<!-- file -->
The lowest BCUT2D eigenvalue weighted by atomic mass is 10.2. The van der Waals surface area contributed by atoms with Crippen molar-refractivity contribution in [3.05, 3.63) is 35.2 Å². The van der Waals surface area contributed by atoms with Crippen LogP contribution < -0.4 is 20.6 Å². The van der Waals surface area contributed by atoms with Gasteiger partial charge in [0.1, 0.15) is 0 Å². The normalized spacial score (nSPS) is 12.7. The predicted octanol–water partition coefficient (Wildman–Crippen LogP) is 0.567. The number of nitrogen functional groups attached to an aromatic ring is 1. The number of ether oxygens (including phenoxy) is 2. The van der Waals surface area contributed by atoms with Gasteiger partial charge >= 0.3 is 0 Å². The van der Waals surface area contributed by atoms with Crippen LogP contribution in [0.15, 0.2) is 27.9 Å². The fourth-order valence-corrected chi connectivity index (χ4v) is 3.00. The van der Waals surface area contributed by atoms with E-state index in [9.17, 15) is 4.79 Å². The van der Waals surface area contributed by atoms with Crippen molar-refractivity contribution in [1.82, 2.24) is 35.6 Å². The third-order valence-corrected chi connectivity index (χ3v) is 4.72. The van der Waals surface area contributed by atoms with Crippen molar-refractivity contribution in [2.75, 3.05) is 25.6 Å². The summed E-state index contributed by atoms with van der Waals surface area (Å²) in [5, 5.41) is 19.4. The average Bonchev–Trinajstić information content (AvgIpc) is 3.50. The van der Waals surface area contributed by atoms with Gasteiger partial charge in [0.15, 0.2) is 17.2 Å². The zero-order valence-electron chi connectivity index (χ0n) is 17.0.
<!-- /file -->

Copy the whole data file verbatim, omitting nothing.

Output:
The lowest BCUT2D eigenvalue weighted by atomic mass is 10.2. The van der Waals surface area contributed by atoms with Crippen molar-refractivity contribution in [3.05, 3.63) is 35.2 Å². The van der Waals surface area contributed by atoms with Crippen LogP contribution < -0.4 is 20.6 Å². The van der Waals surface area contributed by atoms with Gasteiger partial charge in [0.1, 0.15) is 0 Å². The normalized spacial score (nSPS) is 12.7. The predicted octanol–water partition coefficient (Wildman–Crippen LogP) is 0.567. The number of nitrogen functional groups attached to an aromatic ring is 1. The number of ether oxygens (including phenoxy) is 2. The van der Waals surface area contributed by atoms with Gasteiger partial charge >= 0.3 is 0 Å². The van der Waals surface area contributed by atoms with Crippen LogP contribution in [0.15, 0.2) is 27.9 Å². The fourth-order valence-corrected chi connectivity index (χ4v) is 3.00. The van der Waals surface area contributed by atoms with E-state index in [9.17, 15) is 4.79 Å². The van der Waals surface area contributed by atoms with Crippen molar-refractivity contribution in [1.82, 2.24) is 35.6 Å². The third-order valence-corrected chi connectivity index (χ3v) is 4.72. The van der Waals surface area contributed by atoms with Crippen molar-refractivity contribution in [2.75, 3.05) is 25.6 Å². The summed E-state index contributed by atoms with van der Waals surface area (Å²) in [5, 5.41) is 19.4. The average Bonchev–Trinajstić information content (AvgIpc) is 3.50. The van der Waals surface area contributed by atoms with Gasteiger partial charge in [0.15, 0.2) is 17.2 Å². The zero-order valence-electron chi connectivity index (χ0n) is 17.0.